Toronto Star

No news could be good news for blue birds

GM says club is still in the hunt for all its off-season targets after quiet winter meetings

- Gregor Chisholm Twitter: @GregorChis­holm

Well, that ended up being a whole lot of nothing.

Major League Baseball’s virtual winter meetings wrapped up on Thursday and it failed to deliver any of the expected big moves. Almost every team, Blue Jays included, looks the same now as it did before the sport’s signature off-season event.

Ross Atkins kept a low profile throughout the week as reports continued to surface that his team was one of the most aggressive buyers in the market. For the first three days, his comments were limited to a brief appearance on MLB Network and he didn’t speak to the Toronto media until the meetings closed with the annual Rule 5 draft, one that saw the Jays lose right-handed reliever Dany Jimenez to the Oakland Athletics.

In other years, Atkins’ approach to public relations would have drawn the ire of analysts and print reporters alike. This year, not a big deal because what, exactly, is he supposed talk about? The questions have been asked, the topics have been covered and until some free agents start going off the board, the situation doesn’t change.

There used to be an appeal to MLB’s drawn-out free agency. When the top guys signed, other important dates like the non-tender deadline, Rule 5 draft and arbitratio­n cases kept fans invested. Now it seems like not only has November become a waste of time, but a bulk of December has, too. With no salary cap or deadline to incentiviz­e quick moves, all that’s left is a stalemate.

“We’re getting closer to decisions to be made, but we are only one part of it,” Atkins told reporters over Zoom. “We would certainly prefer to have clarity as soon as possible.”

Most of Atkins’ comments Thursday mirrored ones he made a week ago. He’s excited about the opportunit­ies the team has to get better, he elaborated on the strategy of sometimes putting deadlines on offers to avoid holding up other areas of the roster and he referenced last year’s late-December signing of Hyun-Jin Ryu as an example of why he isn’t stressed about the timing of their deals.

The biggest difference Thursday was he conceded there are scenarios where the Blue Jays don’t end up spending big on one “high impact” free agent and instead sprinkle the money around to address multiple spots of the roster.

Atkins’ top priority still appears to be adding a big name.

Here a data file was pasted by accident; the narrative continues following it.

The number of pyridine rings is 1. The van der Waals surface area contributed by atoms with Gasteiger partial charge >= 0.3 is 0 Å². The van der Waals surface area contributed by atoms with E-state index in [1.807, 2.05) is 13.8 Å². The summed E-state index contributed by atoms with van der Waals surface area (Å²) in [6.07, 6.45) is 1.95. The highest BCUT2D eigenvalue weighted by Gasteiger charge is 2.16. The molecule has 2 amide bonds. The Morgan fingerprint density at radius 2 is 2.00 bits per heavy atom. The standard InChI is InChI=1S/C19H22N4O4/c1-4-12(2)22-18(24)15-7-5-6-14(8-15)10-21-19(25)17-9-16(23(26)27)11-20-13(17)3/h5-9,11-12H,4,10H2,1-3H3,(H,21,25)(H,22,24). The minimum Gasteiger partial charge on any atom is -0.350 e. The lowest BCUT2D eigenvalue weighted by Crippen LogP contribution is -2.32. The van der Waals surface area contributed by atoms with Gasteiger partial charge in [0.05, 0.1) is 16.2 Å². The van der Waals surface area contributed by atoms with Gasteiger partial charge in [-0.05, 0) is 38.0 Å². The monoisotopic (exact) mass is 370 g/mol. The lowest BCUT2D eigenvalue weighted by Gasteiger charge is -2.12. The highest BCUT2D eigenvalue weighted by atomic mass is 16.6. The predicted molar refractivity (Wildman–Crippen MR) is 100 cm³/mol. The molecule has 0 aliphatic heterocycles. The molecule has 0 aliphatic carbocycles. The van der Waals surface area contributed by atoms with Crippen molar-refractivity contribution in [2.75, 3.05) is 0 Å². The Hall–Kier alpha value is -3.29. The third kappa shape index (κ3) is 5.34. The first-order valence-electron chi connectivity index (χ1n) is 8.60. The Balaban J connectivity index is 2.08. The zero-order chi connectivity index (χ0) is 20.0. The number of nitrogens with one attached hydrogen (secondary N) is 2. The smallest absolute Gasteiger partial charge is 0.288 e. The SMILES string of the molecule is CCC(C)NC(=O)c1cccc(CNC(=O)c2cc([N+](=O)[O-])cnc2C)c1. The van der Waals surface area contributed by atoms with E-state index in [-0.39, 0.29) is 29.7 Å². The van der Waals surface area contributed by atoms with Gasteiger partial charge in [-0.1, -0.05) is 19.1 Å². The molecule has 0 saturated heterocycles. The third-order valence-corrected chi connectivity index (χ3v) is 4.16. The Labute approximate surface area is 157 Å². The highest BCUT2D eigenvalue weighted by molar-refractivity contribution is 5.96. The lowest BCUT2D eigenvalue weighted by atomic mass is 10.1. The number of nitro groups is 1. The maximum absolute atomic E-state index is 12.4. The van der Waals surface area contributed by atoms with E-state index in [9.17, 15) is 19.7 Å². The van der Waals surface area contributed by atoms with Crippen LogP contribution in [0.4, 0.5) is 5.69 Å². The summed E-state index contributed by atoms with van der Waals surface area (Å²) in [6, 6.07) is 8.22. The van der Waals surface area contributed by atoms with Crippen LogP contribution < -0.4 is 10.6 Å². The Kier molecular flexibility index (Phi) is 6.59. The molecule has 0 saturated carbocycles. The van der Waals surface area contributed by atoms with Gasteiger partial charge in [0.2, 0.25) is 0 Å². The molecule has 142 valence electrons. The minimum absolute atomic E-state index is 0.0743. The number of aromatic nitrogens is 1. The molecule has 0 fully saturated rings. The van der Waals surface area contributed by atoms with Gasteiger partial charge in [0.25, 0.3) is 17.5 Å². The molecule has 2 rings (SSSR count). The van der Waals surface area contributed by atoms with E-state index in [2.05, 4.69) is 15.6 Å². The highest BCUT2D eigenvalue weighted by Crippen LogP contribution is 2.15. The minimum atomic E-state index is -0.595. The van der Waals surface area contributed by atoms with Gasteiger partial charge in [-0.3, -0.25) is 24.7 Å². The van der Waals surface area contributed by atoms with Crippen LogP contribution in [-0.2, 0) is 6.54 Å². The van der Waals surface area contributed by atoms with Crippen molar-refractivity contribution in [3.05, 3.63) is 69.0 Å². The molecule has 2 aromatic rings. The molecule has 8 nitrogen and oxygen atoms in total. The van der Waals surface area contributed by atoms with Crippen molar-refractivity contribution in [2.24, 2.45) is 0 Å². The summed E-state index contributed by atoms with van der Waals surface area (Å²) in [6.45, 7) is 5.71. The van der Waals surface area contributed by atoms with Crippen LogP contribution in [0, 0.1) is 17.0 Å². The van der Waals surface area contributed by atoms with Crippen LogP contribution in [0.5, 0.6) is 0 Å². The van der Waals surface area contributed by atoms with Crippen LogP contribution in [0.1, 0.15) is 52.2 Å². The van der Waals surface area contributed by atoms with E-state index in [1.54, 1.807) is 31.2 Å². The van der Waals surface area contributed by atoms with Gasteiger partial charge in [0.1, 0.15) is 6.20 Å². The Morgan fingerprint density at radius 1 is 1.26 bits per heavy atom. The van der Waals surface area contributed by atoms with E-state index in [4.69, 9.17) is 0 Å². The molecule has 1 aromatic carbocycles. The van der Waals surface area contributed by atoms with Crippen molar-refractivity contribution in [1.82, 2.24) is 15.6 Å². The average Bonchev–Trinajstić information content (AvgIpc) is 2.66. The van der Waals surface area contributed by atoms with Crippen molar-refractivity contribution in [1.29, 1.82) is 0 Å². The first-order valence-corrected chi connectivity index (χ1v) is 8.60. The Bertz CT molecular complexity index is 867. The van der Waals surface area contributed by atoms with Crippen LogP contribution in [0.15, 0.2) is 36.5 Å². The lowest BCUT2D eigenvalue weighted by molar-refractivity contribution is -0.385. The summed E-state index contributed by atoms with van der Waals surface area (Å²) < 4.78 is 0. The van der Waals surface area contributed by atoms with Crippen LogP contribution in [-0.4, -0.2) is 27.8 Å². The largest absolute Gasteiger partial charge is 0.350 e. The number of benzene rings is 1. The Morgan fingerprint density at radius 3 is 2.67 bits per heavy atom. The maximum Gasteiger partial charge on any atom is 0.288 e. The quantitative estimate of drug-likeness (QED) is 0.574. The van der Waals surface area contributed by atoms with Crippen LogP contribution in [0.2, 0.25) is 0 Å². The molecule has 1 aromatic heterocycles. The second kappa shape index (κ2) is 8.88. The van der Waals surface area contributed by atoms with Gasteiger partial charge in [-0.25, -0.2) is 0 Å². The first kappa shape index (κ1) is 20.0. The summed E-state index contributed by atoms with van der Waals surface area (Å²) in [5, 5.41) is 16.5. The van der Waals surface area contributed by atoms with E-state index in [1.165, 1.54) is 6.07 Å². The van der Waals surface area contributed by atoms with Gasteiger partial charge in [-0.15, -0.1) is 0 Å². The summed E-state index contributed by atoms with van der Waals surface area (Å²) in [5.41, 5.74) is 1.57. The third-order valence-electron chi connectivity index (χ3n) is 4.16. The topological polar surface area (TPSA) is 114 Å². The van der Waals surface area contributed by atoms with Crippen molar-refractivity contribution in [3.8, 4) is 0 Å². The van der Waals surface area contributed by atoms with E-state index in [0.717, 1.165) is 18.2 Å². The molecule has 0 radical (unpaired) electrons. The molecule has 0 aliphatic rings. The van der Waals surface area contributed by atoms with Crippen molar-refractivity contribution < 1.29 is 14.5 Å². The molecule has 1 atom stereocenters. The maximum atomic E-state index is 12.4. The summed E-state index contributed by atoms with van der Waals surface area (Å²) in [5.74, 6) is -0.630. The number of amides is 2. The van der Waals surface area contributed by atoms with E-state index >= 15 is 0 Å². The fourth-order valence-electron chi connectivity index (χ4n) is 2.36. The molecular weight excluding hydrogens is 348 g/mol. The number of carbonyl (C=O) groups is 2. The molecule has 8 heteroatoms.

Centre-fielder George Springer is one known target, but he has received a lot of interest from the New York Mets, who are eager to spend. Catcher J.T. Realmuto has been linked to the club as well, which would lead to an upgrade elsewhere by using excess depth there as trade bait. Infielder D.J. LeMahieu is another possibilit­y, one that has less of a ripple effect elsewhere on the roster.

If the Blue Jays end up striking out on all three, they’ll likely shift their focus to the secondary market. That could involve beefing up the bullpen — Liam Hendriks and Brad Hand are both under considerat­ion, per a report from Sportsnet — while also exploring position player options such as outfielder­s Michael Brantley and Kyle Schwarber or a second baseman like Kolten Wong.

The starting pitching side remains as murky as ever. There have been few reports about where Trevor Bauer might be headed, and the rest of the market leaves a lot to be desired. There are high-risk, high-reward options like Canadian James Paxton, Chris Archer and to a lesser extent Jake Odorizzi, and lots of veteran back-end types in J.A. Happ, Mike Fiers and Matt Shoemaker, but not a lot of certainty.

The trade market should prove to be the better option.

Yu Darvish is being shopped by the Cubs, Sonny Gray reportedly is available from the Reds and lefty Blake Snell could be pried loose from the Rays in exchange for a king’s ransom. If there’s a move to be made for a front-line piece it will be found here and it will cost the Blue Jays more than money. Say goodbye to some prospect capital as well.

These are the same kinds of things that were said before the meetings began. The only developmen­ts this week saw the Rangers ship Lance Lynn to the White Sox and acquire first baseman Nate Lowe from Tampa, and closer Raisel Iglesias move from the Reds to the Angels. Outside of that, there wasn’t much to report.

In other slow winter meetings, and there have been a lot of them, there’s usually a slew of rumours that at least give the appearance the hot stove is in full swing. Even that didn’t happen this year, with catcher James McCann and a reported four-year offer from the Mets being the only major piece of news among top free agents.

With reporters working from home, and executives able to avoid the madness of a hotel lobby, this was just any other week on the schedule.

Atkins said Thursday they are still in on all their off-season targets and it’s easy to believe him as none of the upper-class guys have gone off the board. The Jays haven’t missed out on anybody and it’s impossible to judge the effectiven­ess of whatever strategy they are trying to implement until the first ball or two drops.

So, when is the pace finally going to pick up? Atkins had a prediction near the end of his media availabili­ty, albeit one that came with a big caveat.

“It doesn’t feel like we’re weeks away,” Atkins said. “Having said that, it still takes weeks even when things get close.”

In other words, settle in. It could be a matter of days before the Blue Jays’ off-season takes shape. But based on the recent pace, weeks seem like the safer bet.

 ?? THE CANADIAN PRESS ?? Jays GM Ross Atkins was rumoured to be one of the most aggressive buyers at this week’s virtual winter meetings.
THE CANADIAN PRESS Jays GM Ross Atkins was rumoured to be one of the most aggressive buyers at this week’s virtual winter meetings.
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